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British motorcyclists’ refute fake news about speed limiters

After the news broke that ‘Europe’ wants overridable Intelligent Speed Assistance (ISA) for cars, we saw articles appear in the press and on the internet – mostly in the UK – claiming that Europe was about to introduce mandatory speedlimiters on motorcycles. This is not correct. FEMA’s British member organizations have issued statements to clarify the issue and to inform riders about the truth.

MAG UK – Reports were flying around parts of the press and social media of a new EU ruling meaning on-board restricting computers will be fitted to all new motorcycles to stop them speeding. The reports were not accurate. We immediately contacted our friends at the Federation of European Motorcyclists Associations (FEMA), the European riders’ rights organisation. FEMA General Secretary, Dolf Willigers, confirmed that he had seen a number of reports in the British press that were “just not right”.

Dolf went on to explain: “The parliamentary committee on Internal Market and Consumer Affairs (IMCO) has adopted a revised version of the General Safety Regulation. The scope of the regulation are M and N category vehicles, not L-category vehicles (motorcycles are category L3e vehicles). The draft regulation talks of an assistance system that cannot be turned off, but the IMCO adapted report states that the driver can always switch the system on or off. During the last FEMA Committee meeting this subject was discussed extensively. I was told that Intelligent Speed Assistance (ISA) for cars was on its way and ISA for motorcycles could be expected sooner or later, but that I had the assurance of both the European Commission and of ETSC that there are no plans for ISA for motorcycles yet. If/when there is an ISA for motorcycles, this will not interfere with speed, because they all realise – and expressed to me – that this is too dangerous. So, in conclusion: ISA for motorcycles is not there yet; there are no concrete (official) plans in that direction yet either, but it will come sooner or later. We should be prepared for that and draft the conditions while we still can do that.”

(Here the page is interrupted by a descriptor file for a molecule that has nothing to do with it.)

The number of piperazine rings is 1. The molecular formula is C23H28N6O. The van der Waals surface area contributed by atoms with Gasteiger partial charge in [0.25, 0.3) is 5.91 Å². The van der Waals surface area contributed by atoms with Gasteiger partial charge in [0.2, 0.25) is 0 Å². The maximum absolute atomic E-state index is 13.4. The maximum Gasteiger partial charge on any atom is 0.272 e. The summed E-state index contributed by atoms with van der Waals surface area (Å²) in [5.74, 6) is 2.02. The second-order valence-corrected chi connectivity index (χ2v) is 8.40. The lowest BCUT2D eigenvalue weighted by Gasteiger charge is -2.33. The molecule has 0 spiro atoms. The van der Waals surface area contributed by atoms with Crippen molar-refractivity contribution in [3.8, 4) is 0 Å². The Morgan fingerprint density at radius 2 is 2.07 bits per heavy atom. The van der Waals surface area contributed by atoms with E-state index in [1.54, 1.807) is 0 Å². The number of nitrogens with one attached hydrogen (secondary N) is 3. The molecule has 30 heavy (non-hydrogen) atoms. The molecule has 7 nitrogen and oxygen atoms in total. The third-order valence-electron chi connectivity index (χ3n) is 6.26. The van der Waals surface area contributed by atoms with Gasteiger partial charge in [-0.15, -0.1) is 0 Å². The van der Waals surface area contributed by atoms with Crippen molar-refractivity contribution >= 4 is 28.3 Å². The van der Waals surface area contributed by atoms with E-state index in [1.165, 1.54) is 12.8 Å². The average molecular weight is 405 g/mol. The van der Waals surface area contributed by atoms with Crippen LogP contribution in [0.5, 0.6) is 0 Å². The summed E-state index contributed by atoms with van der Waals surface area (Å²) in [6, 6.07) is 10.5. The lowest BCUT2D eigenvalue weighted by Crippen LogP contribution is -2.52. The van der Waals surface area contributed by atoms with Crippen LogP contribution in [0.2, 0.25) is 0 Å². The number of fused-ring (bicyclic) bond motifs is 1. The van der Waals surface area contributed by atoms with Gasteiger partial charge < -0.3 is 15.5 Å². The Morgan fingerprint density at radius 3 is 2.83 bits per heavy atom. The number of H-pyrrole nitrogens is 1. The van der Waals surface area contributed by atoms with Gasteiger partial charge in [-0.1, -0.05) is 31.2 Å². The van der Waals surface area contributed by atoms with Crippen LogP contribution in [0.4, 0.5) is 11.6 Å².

MAG’s Director of Campaigns & Political Engagement, Colin Brown, said: “It is important to remember when breaking news headlines to always check the facts to avoid confusion. Both MAG UK and FEMA are always willing to comment accurately on anything relating to motorcycle policy and legislation. FEMA is taking the best, most effective approach of working with the authorities to shape regulations in a way that is acceptable to bikers. There is no need to panic – they are on the case.” MAG’s Director of Communications & Public Affairs, Lembit Opik, said: “It is a concern that ISA is on the agenda in some form. Since history tells us that regulations only tend to increase in our current authoritarian climate, there is potential darkness on the horizon. That said, this is not a campaign we need to run now, but we need to be aware of it for the future. We will continue to support and work with our friends at FEMA to ensure we keep riders rights protected.”

BMF – Legislation passed by the European Parliament means that the installation of driver assistance systems will be mandatory for new four-wheeled vehicles by 2022. How this will affect powered two-wheelers (PTWs) in the UK post-Brexit remains to be seen. Intelligent Speed Assistance (ISA) refers to on-board technology which automatically limits engine power to ensure vehicles do not exceed the current speed limit unless overridden by the operator. The technology utilises video cameras and GPS-linked speed limit data to restrict acceleration. The ETSC claims that the introduction of ISA as well as Emergency Lane Keeping (ELK) and Assisted Emergency Braking (AEB) will reduce speed-related road traffic collisions by up to 20%. ISA for cars and other four-wheelers is part of the General Safety Regulation (GSR) adopted by the European Parliament. Thus far it only applies to new cars, vans, lorries and buses.

The BMF is aware of the situation via our membership of the Federation of European Motorcyclists’ Associations (FEMA). We recently discussed the topic in depth at the FEMA Annual General Meeting on February 9 2019. ISA technology for motorcycles is yet to be developed, but it may simply be a matter of time until it is technically possible. FEMA anticipate that it will be applied to powered two-wheelers (PTWs) in due course. We totally oppose its application as more than an advisory warning system. The stated position of FEMA and the BMF is that the most we would accept is throttle resistance increasing as the limit is exceeded and that it must leave control of speed in riders’ hands. FEMA General Secretary Dolf Willigers discussed this with European Transport Safety Council (ETSC), an advocate of ISA, and he received assurance that ETSC will not advocate a restrictive application of ISA for motorcycles because they understand it would be dangerous. FEMA will continue to monitor the situation.